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Now I know to proactively reach out


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Charlie Ban

County News Digital Editor & Senior Writer

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Frederick County, Md. Councilmember M.C. Keegan-Ayer.(left). Photo by Hector Emanuel

Key Takeaways

as told by M.C. Keegan-Ayer, Frederick County, Md. councilmember

I’ve always been somebody who tried to engage the community and help them find their own voice so they can advocate for themselves. I’ve always let people know my door was always open and for a long time, I had that two-way communication with residents.

I found that at a time COVID-19 was dominating people’s lives, the residents who needed the most help were not asking for it. Communities that I had been very involved with were not coming to me for help when the county should have known there were pressing needs. I assumed because we were in a public health crisis, they would reach out if they needed anything. As the chair of the county Council in 2020, it seemed natural they’d see me as a lifeline.

After things settled down, I asked them why they weren’t more vocal and I heard it from more than one group, “We figured you were really busy just keeping people alive.”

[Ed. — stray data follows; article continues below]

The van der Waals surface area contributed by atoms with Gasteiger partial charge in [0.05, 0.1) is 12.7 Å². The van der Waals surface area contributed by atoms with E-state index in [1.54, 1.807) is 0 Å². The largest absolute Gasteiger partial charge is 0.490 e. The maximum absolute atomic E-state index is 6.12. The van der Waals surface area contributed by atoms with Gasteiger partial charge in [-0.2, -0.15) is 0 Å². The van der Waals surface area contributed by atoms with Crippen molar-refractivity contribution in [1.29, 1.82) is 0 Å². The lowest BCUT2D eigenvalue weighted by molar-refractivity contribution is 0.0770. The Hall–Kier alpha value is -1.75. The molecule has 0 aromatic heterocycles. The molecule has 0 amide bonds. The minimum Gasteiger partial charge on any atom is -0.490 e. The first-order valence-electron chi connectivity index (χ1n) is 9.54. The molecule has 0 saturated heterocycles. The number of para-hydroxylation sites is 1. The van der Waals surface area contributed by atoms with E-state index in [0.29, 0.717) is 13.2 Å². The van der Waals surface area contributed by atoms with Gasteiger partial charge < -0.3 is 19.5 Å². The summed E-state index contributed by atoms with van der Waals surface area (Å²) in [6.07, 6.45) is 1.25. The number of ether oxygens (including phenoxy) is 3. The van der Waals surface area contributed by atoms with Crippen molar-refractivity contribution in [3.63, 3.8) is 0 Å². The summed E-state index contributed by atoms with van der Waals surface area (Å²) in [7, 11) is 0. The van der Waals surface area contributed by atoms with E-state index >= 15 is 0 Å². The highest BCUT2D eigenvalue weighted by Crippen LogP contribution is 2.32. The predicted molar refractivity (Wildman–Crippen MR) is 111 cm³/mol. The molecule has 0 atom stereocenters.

Had I known about the challenges and obstacles they were dealing with, it would have helped the county meet their needs, not just to keep people alive but also help them thrive. 

They were living in something of a vacuum, but I too was cut off from that direct line to my constituents. They said they didn’t want to “bother” me, but what bothered me more was finding out they weren’t receiving the vaccines they needed.

I have a significant immigrant population in my district, and some of my community members are reluctant to go outside of their safe community. 

If I’m going to be an effective leader, I must constantly reach out regardless of what's going on. I must constantly be reaching out, so they don’t see communication as ‘bothering’ me.

Now, regardless of what else is going on, every two to three months I am going to each of these organizations and these people in the community asking “How’s it going?” “What are you hearing?” “What is the problem?’ “What can I help you with?” 

It’s a little more labor intensive on my part, but if that’s what I need to do to make them understand it’s not a bother, this is my job, this is what I do. Your job is to actually “bother” me.

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